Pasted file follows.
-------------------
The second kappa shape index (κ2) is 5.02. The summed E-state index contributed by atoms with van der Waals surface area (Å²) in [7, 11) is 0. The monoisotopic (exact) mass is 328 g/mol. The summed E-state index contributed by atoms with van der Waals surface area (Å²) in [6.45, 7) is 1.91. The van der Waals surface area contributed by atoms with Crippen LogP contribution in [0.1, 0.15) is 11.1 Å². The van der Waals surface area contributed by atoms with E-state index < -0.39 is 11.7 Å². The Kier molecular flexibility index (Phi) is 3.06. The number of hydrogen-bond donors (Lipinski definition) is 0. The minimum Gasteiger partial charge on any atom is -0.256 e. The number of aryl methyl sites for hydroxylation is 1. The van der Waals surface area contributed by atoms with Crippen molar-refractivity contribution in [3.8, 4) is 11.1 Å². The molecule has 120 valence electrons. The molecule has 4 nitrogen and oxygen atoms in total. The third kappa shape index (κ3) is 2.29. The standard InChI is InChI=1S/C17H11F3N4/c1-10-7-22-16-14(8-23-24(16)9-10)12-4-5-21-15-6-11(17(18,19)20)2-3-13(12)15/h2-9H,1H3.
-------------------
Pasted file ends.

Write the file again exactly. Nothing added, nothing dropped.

The second kappa shape index (κ2) is 5.02. The summed E-state index contributed by atoms with van der Waals surface area (Å²) in [7, 11) is 0. The monoisotopic (exact) mass is 328 g/mol. The summed E-state index contributed by atoms with van der Waals surface area (Å²) in [6.45, 7) is 1.91. The van der Waals surface area contributed by atoms with Crippen LogP contribution in [0.1, 0.15) is 11.1 Å². The van der Waals surface area contributed by atoms with E-state index < -0.39 is 11.7 Å². The Kier molecular flexibility index (Phi) is 3.06. The number of hydrogen-bond donors (Lipinski definition) is 0. The minimum Gasteiger partial charge on any atom is -0.256 e. The number of aryl methyl sites for hydroxylation is 1. The van der Waals surface area contributed by atoms with Crippen molar-refractivity contribution in [3.8, 4) is 11.1 Å². The molecule has 120 valence electrons. The molecule has 4 nitrogen and oxygen atoms in total. The third kappa shape index (κ3) is 2.29. The standard InChI is InChI=1S/C17H11F3N4/c1-10-7-22-16-14(8-23-24(16)9-10)12-4-5-21-15-6-11(17(18,19)20)2-3-13(12)15/h2-9H,1H3.